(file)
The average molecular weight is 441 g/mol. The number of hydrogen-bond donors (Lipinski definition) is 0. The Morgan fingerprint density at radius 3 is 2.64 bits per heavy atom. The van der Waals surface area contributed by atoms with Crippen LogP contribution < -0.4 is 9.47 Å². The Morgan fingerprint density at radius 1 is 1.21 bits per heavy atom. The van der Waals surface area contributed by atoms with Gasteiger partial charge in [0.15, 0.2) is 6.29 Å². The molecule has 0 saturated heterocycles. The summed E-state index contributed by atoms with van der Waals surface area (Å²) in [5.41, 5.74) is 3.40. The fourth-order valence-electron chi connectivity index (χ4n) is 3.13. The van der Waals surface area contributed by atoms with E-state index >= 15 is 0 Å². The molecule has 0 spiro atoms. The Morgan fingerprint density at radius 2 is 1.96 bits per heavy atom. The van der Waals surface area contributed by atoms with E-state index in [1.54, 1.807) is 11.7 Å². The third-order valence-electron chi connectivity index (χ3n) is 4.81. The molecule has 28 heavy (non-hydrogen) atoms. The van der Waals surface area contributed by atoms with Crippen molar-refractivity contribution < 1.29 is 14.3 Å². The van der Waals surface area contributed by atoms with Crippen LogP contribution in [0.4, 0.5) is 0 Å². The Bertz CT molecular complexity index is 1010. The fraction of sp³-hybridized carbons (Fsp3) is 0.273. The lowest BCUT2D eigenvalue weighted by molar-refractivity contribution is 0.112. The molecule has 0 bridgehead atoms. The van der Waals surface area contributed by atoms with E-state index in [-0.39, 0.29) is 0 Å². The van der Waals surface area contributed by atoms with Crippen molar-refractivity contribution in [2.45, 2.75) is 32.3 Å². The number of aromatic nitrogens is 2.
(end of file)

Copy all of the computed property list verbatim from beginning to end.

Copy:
The average molecular weight is 441 g/mol. The number of hydrogen-bond donors (Lipinski definition) is 0. The Morgan fingerprint density at radius 3 is 2.64 bits per heavy atom. The van der Waals surface area contributed by atoms with Crippen LogP contribution < -0.4 is 9.47 Å². The Morgan fingerprint density at radius 1 is 1.21 bits per heavy atom. The van der Waals surface area contributed by atoms with Gasteiger partial charge in [0.15, 0.2) is 6.29 Å². The molecule has 0 saturated heterocycles. The summed E-state index contributed by atoms with van der Waals surface area (Å²) in [5.41, 5.74) is 3.40. The fourth-order valence-electron chi connectivity index (χ4n) is 3.13. The van der Waals surface area contributed by atoms with E-state index >= 15 is 0 Å². The molecule has 0 spiro atoms. The Morgan fingerprint density at radius 2 is 1.96 bits per heavy atom. The van der Waals surface area contributed by atoms with E-state index in [1.54, 1.807) is 11.7 Å². The third-order valence-electron chi connectivity index (χ3n) is 4.81. The molecule has 28 heavy (non-hydrogen) atoms. The van der Waals surface area contributed by atoms with Crippen molar-refractivity contribution < 1.29 is 14.3 Å². The van der Waals surface area contributed by atoms with Crippen LogP contribution in [0.4, 0.5) is 0 Å². The Bertz CT molecular complexity index is 1010. The fraction of sp³-hybridized carbons (Fsp3) is 0.273. The lowest BCUT2D eigenvalue weighted by molar-refractivity contribution is 0.112. The molecule has 0 bridgehead atoms. The van der Waals surface area contributed by atoms with E-state index in [-0.39, 0.29) is 0 Å². The van der Waals surface area contributed by atoms with Crippen molar-refractivity contribution in [2.45, 2.75) is 32.3 Å². The number of aromatic nitrogens is 2.